- Accusations of Driscoll’s abuses of power and bullying levied by twenty-one former Mars Hill pastors pursuant to an internal investigation include several distinctly gendered infractions. In 2013, Driscoll responded to an elder who asked him to consider sharing the pulpit more that sharing the pulpit was tantamount to sharing his wife, Grace Driscoll, retorting “no one else sleeps with Grace.” Driscoll forced an elder to use swear words during a meeting in 2012, then made unspecified disparaging comments about another elder’s sex life.
- He repeatedly referred to Mars Hill churches as his “daughters,” and their pastors as his “sons-in-law,” comparing pastors’ departure to divorce, and forbidding it on those grounds.
- …Driscoll-esque churches are still cropping up despite Mars Hill’s ugly public dissolution. In Joplin, Missouri, Pastor Heath Mooneyham preaches that he wants to “kick you in the nuts” with the message of Jesus, among other testicular conceits.
- A lengthy September Vocativessay on Mooneyham’s church, Ignite, declared the pastor the “second coming of Mark Driscoll,” and not without good reason: Mooneyham seems just as sexually obsessed as his recent predecessor, encouraging punctuality on Sunday with slurs like, “You’re a big boy. You got big balls between your legs. You’re a dad, right? Get up, set your alarm, don’t be a wuss.”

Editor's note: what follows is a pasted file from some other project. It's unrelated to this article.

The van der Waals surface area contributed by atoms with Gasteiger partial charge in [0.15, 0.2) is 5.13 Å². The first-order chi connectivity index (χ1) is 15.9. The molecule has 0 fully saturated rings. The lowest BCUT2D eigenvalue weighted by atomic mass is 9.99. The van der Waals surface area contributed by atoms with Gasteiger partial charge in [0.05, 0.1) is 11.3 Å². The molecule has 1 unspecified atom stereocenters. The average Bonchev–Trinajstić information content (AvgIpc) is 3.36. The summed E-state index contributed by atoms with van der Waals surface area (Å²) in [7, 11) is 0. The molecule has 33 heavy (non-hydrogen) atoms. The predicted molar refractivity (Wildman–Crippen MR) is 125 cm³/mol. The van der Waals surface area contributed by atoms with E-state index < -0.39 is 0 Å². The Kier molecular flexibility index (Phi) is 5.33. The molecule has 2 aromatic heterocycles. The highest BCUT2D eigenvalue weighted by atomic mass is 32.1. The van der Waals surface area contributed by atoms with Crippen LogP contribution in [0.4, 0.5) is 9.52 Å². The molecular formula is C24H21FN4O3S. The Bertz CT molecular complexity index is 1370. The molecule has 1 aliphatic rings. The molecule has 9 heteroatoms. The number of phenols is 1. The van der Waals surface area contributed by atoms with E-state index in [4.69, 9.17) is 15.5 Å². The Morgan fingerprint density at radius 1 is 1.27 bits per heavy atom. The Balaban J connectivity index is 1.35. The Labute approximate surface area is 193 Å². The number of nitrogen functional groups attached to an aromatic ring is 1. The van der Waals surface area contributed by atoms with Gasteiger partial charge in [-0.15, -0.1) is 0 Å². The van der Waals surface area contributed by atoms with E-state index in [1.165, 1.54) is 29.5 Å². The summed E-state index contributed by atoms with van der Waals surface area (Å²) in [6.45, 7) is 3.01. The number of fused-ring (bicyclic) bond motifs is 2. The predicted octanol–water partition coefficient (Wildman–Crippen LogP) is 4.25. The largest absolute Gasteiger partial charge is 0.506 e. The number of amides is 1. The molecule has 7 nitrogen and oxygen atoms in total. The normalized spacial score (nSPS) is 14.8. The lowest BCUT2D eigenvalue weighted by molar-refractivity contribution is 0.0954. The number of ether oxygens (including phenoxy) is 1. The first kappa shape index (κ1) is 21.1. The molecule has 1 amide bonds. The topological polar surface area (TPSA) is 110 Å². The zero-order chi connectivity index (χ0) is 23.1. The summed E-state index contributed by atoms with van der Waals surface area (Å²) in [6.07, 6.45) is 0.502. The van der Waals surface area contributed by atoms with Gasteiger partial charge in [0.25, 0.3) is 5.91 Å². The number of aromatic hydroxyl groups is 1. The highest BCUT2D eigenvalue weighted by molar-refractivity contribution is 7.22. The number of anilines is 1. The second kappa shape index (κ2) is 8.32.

- If anything, Mooneyham is a distilled Driscoll, getting right to the anatomy and worrying about the theology later, if at all. Mooneyham appears to have improved on Driscoll’s winning formula with the inclusion of cultural products from the working class, raffling off assault rifles and singing the praises of big trucks.
- In the few months since Vocativ ran its profile on Mooneyham, he too has stepped down, pursuant to an arrest for drunk driving.
- … The ego-inflation and aggressive tendencies that these hyper-masculine ministries encourage seem to be the very pathologies that undermine their churches, leaving their congregations vulnerable to upheaval and public spectacle. With an interpretation of Christian gospel that so thoroughly entrenches themes of masculine dominance and control, pastors like Driscoll and Mooneyham occupy a position that is at once enviable and immensely precarious.